About a year ago I got an email from a client. He’d only been for one treatment for a calf injury and he wrote to tell me that the soft tissue work I’d done had made no difference to him and he wouldn’t be coming back.
I’ll be honest with you. It pissed me off. It pissed me off because I’m not a miracle worker. I cannot heal you in a 40 minute session (oh if only it were so easy) and you have to meet me half way and take ownership of your own healing journey too. I can only do so much.
And it dented my ego. Someone I didn’t really know had the audacity to imply I wasn’t good at my job. Of course I’m good at my job, I have a gajillion qualifications and happy, healthy clients to prove it.
So why was it, if I know I’m good at what I do and I have countless awesome testimonials from the people I’ve worked with over the years, that I was letting this one person get to me?
The ego is a fragile thing. It can grow and shrink at the slightest provocation. When I was a newly qualified yoga teacher I thought I knew everything. I would take every opportunity to lord my newly inflated ego over anybody I thought was living a “bad and unyogic life”. It didn’t last long. I soon got that beaten out of me and I think it’s a phase we all have to go through on our journeys, especially when we are retraining and changing. I think we’ve all probably been there.
But then you get your first criticism. It might not even be as overt as an email telling you that your work hadn’t helped. It might just be someone missing an appointment or not turning up to class ever again. You tell yourself they’ve died tragically or moved to Outer Mongolia on a secret mission but you know really deep in your heart that they hate you and never want to see you again.
I told you the ego was a fragile thing.
There’s a chance you’re not such a drama queen as me. If you’re a yoga teacher or complementary therapist there’s an equal chance that you are. It’s that sense of the dramatic that makes us so good at our jobs. But so harsh on ourselves.
After a while you realise you can no longer cope with this constant ego fluctuation and you have to find a balance. And here’s what I learned.
The world is divided into the people who are meant to be your clients and the people who aren’t. Every teacher, every therapist has had a client that hasn’t been a good fit with their mission statement or who wants results that you’re not sure you can give. But in those early days when we’re fragile and we don’t think we’ll ever get another client again we take them on anyway. This will inevitably lead to heartache. They will either never come back or be 99 times more trouble than they are worth.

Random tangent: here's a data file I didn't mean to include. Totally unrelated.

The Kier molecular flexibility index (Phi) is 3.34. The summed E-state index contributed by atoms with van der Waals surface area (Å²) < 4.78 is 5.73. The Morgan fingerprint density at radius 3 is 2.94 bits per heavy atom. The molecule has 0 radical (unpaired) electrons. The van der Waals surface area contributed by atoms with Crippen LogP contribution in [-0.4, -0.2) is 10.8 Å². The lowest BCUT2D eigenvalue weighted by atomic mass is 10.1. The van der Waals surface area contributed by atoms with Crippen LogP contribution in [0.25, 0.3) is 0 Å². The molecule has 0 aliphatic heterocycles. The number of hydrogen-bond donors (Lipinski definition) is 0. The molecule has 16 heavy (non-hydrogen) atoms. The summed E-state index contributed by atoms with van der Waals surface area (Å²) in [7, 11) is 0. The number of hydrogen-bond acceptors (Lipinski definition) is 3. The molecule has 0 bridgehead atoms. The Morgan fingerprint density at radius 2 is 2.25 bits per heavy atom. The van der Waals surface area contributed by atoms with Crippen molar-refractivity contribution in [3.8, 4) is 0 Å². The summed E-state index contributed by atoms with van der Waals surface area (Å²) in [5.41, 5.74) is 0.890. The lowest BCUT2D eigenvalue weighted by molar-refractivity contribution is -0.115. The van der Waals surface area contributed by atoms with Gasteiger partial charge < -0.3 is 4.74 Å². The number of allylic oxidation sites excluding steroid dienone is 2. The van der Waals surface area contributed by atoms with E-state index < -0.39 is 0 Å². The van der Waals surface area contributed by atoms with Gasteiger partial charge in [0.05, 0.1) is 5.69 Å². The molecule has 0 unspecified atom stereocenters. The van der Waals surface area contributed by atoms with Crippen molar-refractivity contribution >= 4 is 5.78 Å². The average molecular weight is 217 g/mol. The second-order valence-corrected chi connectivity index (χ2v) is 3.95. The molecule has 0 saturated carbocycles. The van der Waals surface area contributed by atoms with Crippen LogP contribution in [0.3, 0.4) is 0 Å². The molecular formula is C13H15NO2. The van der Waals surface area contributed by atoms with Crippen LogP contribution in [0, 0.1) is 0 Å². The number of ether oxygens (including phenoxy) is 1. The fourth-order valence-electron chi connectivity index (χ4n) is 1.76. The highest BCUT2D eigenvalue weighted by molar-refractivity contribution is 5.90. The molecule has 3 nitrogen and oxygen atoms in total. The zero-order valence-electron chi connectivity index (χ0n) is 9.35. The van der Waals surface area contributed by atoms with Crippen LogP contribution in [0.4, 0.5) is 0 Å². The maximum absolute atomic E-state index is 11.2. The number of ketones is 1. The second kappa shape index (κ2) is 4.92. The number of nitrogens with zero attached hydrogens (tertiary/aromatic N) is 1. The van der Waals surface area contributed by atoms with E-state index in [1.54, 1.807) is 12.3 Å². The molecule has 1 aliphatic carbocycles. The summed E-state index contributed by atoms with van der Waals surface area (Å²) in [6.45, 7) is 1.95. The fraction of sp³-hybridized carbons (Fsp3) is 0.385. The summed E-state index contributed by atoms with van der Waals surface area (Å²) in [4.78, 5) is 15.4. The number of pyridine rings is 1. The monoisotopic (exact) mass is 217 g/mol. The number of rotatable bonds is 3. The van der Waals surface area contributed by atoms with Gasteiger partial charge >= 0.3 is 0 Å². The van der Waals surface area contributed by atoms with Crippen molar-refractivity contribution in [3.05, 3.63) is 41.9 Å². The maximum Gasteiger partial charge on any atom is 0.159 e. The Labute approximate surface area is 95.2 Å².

Accept this. Accept that you cannot take on everyone. Somewhere there is another massage therapist who will be able to fix that guy’s calf injury.
Somewhere there is a yoga teacher who does give those students who never came back what they were looking for.
But remember, that some clients who never went back to someone else now see you regularly.
And it really is that simple.
So when the criticism comes in feel free to have a cry or a shout about it in the privacy of your own home.
When you feel better (sleep on it, everything always looks better in the morning), decide if the criticism warrants a response. Maybe you did something wrong or didn’t treat the client in the way they wanted. If this is the case then apologise. It won’t get the client back so don’t bother offering them a free treatment or session, but just apologise anyway.
Then again you probably didn’t do anything wrong. In which case do nothing. Delete the email or text. Forget the conversation and concentrate on the clients who love you. Keep a copy of their testimonials if you can for those times when the fragile ego does need a little stroke. Remember that you are doing so much good work and nobody gets it right all the time.
Ultimately some criticism is constructive and you should take it as so. We can’t know everything so it’s always good to get a second opinion. But a lot of the time criticism isn’t about you, it’s about the fragile ego of the person doling it out. To paraphrase Plato we’re all fighting hard battles, nobody has an “easy life” (whatever that means) and ultimately we have to treat every situation with kindness.
Unless you want to do nothing ever again, never express an opinion, never be anything you want to be, you will come across criticism. If it hurts, let it. Cry and shout. But only for a little while.
Then take a deep breath, put on your grown up pants and damn well get on with whatever it is you were put on this earth to do.
Edited to add (and prompted by a dear client that I haven’t seen in a while): there are also times when your clients’ lives get in the way. They get a promotion or have a baby or move a little bit too far away for it to be convenient to come anymore. They still love you, they’re just doing it from afar!